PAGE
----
Behind The Lens with Paul Otieno
Sometimes, when I’m sick and tired of sitting at my dungeonly desk in my equally light devoid lair, I seek out other creative minds. One such mind and a great friend of mine, is Paul Otieno- better known as Pau Shinski.
Most times, we like to build castles in the sky about all the projects we’d like to do if resources and time allow. Yesterday, however, I was in for a treat. Pau was finishing up on a project close to his heart. A personal, passion project to be exact. Now a passion project is exactly one of those I mentioned earlier- given an abundance of resources, you’d make it work, somehow, to capture our imaginations with your heart’s work.
I quickly made time for a chat about this inspiring fictional portrait series, titled Women of the Burning Spear that Pau had undertaken to commemorate Mashujaa (Heroes) Day.
Why did you decide to give us Women of the Burning Spear?
The Burning Spear is one of the highest head of State commendations in the republic and for me; the characters exhibit the characteristics necessary to receive this award. I decided to create a series centred solely around women who participated in Kenya’s struggle for independence. It also sounded more elegant and majestic than “ Women of the Badass Order”.
Beyond the meaning this project has around Mashujaa and Kenyan heroes, what does it mean to you, as a creative and photographer?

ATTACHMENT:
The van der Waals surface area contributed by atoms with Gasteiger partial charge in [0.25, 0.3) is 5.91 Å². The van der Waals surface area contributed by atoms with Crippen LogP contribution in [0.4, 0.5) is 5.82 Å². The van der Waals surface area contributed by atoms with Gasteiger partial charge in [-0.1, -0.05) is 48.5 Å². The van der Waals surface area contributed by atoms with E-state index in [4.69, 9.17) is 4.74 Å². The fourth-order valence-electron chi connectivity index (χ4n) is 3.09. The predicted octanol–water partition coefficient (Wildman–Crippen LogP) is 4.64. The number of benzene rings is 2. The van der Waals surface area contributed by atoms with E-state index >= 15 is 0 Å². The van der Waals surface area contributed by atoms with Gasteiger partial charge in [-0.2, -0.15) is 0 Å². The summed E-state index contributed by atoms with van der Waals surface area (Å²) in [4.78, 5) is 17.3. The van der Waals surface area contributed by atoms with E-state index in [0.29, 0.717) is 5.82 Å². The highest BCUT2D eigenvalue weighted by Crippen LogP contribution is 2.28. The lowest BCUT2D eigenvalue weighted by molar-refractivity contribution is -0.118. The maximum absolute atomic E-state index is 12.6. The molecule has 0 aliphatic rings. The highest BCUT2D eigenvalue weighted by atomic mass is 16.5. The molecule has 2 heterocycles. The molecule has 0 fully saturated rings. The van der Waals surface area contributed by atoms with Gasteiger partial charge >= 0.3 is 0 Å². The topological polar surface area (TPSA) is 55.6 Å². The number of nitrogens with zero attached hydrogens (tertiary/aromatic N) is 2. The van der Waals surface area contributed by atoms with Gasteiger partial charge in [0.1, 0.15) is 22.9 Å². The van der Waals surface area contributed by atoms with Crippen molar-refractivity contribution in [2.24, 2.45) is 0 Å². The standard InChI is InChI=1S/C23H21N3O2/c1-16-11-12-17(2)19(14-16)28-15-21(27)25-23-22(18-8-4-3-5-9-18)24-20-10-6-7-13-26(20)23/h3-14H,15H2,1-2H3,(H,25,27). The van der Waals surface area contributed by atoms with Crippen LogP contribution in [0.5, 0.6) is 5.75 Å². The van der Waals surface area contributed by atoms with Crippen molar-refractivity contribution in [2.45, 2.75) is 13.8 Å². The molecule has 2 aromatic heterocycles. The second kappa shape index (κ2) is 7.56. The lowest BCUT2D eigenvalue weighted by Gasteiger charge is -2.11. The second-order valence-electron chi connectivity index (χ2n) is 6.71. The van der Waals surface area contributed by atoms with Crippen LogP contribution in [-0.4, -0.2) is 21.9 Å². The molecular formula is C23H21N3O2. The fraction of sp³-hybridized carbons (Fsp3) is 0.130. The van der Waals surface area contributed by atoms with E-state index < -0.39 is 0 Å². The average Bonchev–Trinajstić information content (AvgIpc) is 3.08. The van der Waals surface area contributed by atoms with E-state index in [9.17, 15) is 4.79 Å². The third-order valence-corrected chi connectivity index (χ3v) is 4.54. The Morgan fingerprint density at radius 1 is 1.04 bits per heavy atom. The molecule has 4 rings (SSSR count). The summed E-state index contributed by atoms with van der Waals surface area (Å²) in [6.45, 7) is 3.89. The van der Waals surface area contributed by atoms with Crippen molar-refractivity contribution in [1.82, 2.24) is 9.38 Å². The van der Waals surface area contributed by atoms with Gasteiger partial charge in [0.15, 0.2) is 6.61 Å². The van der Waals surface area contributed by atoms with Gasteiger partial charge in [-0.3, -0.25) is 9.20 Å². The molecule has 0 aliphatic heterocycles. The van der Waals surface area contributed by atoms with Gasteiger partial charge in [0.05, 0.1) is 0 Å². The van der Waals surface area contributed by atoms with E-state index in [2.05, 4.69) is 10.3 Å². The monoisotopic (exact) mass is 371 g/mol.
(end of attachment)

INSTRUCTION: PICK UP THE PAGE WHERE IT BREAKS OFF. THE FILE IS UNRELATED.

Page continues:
I have had the idea for this project in my mind’s eye for a very long time and the decision to get it done was just my own way of getting over my fear of failure. I feel that I am now more confident in my photography- as a technical skill, as well as my concept generation. Beyond the fact that it’s meant to be really patriotic and uniquely Kenyan, I feel like this body of work is quite experimental in subject matter as well as at an executional level. I love the fact that it straddles the themes of independence, heroes and strong, powerful women so well.
Take me through your work process. What did it take to bring this concept to life?
I had initially wanted to deal with continental characters/ heroines for this project, but as Mashujaa day drew close, I was inspired to pick characters closer home as my way of commemorating this special day. I worked closely with a couple of photographer friends to get this shoot done in about 4 hours or so. Initially I had approached a make up artist and hair stylist to work with the models, but came to realize that the models’ natural hair and beauty suited the theme and respective characters quite well. For this shoot, I wanted women with richly toned skin full of depth and character. This singular focus is what helped me achieve the results I am deeply happy with.
Pau’s work can be found on his Behance Profile.